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Only Brussels sprouts. Oh dear.
i think they're actually on the outside because the sperm needs to be a different temperature than the rest of your body or they'll die. but that doesn't make sense because they go into a woman and can live for a while... hmmm
Gwrr.. How about putting the testicles inside the body, like women?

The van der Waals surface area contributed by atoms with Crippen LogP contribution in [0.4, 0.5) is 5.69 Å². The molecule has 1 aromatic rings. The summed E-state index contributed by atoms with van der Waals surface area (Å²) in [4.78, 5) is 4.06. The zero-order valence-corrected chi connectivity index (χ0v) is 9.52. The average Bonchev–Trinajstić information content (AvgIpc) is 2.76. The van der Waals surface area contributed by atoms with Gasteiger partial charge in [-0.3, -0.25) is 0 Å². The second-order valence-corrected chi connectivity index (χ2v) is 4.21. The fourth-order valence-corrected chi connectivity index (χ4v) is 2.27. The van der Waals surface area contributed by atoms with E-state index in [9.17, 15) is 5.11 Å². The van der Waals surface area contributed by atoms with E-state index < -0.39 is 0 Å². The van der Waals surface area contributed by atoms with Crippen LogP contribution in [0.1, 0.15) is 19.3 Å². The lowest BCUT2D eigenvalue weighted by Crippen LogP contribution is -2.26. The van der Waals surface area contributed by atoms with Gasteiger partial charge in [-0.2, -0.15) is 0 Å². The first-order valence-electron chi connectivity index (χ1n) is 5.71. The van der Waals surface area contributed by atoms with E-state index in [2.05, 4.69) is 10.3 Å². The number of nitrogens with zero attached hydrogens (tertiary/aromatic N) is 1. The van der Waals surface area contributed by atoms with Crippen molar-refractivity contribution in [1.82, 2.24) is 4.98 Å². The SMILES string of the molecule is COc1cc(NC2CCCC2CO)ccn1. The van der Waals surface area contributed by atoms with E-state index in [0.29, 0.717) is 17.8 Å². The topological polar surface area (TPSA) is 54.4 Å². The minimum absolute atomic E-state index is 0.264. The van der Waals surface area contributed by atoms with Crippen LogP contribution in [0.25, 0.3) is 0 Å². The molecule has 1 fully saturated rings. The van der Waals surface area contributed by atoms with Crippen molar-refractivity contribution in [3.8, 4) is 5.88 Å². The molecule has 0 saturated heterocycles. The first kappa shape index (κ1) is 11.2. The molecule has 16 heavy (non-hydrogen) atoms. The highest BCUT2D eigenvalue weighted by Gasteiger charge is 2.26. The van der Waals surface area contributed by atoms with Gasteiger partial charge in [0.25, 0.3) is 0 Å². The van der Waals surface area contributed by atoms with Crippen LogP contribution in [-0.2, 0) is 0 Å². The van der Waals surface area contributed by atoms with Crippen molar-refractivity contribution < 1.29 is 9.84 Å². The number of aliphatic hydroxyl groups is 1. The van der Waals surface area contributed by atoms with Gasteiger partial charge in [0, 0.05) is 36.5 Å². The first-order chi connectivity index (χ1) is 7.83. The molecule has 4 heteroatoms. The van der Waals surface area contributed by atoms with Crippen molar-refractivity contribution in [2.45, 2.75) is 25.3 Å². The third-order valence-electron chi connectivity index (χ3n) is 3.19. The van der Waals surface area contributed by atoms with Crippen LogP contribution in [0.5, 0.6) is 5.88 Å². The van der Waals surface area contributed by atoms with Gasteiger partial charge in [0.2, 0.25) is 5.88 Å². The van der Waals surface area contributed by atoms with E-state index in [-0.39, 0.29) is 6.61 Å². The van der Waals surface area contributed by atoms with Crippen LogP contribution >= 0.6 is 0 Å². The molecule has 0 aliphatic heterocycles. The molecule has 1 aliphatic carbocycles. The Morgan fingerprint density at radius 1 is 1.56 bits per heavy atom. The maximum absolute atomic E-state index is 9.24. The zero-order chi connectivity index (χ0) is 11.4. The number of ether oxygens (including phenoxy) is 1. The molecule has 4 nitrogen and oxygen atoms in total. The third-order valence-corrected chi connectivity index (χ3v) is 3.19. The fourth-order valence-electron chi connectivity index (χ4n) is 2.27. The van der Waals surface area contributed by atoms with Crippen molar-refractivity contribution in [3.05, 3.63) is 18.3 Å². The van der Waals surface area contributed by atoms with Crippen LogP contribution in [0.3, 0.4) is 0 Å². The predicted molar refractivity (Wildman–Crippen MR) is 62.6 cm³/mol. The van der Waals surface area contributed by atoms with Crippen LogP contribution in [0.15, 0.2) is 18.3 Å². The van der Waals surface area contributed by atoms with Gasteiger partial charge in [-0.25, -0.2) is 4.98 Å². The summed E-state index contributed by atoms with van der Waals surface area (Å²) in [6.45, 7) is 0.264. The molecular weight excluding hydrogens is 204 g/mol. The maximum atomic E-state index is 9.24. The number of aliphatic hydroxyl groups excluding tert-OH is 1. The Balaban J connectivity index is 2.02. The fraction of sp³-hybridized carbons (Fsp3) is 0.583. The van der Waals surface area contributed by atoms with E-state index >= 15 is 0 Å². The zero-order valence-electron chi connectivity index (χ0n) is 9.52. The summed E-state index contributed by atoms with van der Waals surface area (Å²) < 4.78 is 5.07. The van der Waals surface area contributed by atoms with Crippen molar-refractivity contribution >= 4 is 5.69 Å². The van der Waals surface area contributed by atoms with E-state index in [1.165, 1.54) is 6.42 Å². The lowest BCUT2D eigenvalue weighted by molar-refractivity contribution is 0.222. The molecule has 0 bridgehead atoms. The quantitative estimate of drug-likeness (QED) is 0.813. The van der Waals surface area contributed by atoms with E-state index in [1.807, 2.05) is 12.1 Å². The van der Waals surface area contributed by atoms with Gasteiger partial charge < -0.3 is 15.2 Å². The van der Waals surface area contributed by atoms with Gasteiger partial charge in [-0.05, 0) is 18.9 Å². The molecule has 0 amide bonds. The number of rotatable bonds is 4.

Temperature regulationIn boreoeutherian land mammals (but not the xenarthran or afrotherian land mammals) the testes are located outside of the body, suspended by the spermatic cord within the scrotum. It has been suggested  that the ancestor of the boreoeutherian mammals was a small mammal that required very large testes (perhaps rather like those of a hamster) for sperm competition and thus had to place its testes outside the body. This led to enzymes involved in spermatogenesis, spermatogenic DNA polymerase beta and recombinase activities evolving a unique temperature optimum, at a degree somewhat less than core body temperature (37 °C or 98.6 °F for humans). When the boreoeutherian mammals then diversified into forms that were larger and/or did not require intense sperm competition they were stuck with enzymes that operated best at cooler temperatures and had to keep their testicles outside the body. An alternative argument is that the cooler temperature of the testes allows for more efficient fertile spermatogenesis. Another argument is that it protects the testes from abdominal cavity pressure changes caused by jumping and galloping. . As external testes would increase drag many boreotherian aquatic mammals have internal testes which are kept cool by special circulatory systems that cool the arterial blood going to the testes using by placing the arteries near veins bringing cooled venous blood from the skin.The cremasteric muscle is part of the spermatic cord. When this muscle contracts, the cord is shortened and the testicle is moved closer up toward the body, which provides slightly more warmth to maintain optimal testicular temperature. When cooling is required, the cremasteric muscle relaxes and the testicle is lowered away from the warm body and is able to cool. This phenomenon is known as the cremasteric reflex. It also occurs in response to stress (the testicles rise up toward the body in an effort to protect them in a fight), and there are persistent reports that relaxation indicates approach of orgasm. There is a noticeable tendency to also retract during orgasm.The testicles can also be lifted voluntarily using the pubococcygeus muscle, which partially activates related muscles. This can sometimes be triggered by tightening or sucking in the stomach or abdomen. The testicles have a tendency to perspire profusely.Monotremes, armadillos, sloths, elephants, and rhinoceroses have low body temperatures and do not have external scrotal sacs; their testes remain within the abdomen. Marine mammals also have internal testes, but it has recently been shown (eg, for dolphins) that they use elaborate vascular networks to provide the necessary temperature lowering for proper operation.Animals other than mammals do not have externalized testicles. Birds, despite having very high core body temperatures have internal testes; it was once theorized that birds used their air sacs to cool the testes internally, but later studies revealed that birds' testes function at core body temperature.from wikipedia: http://en.wikipedia.org/wiki/Testicles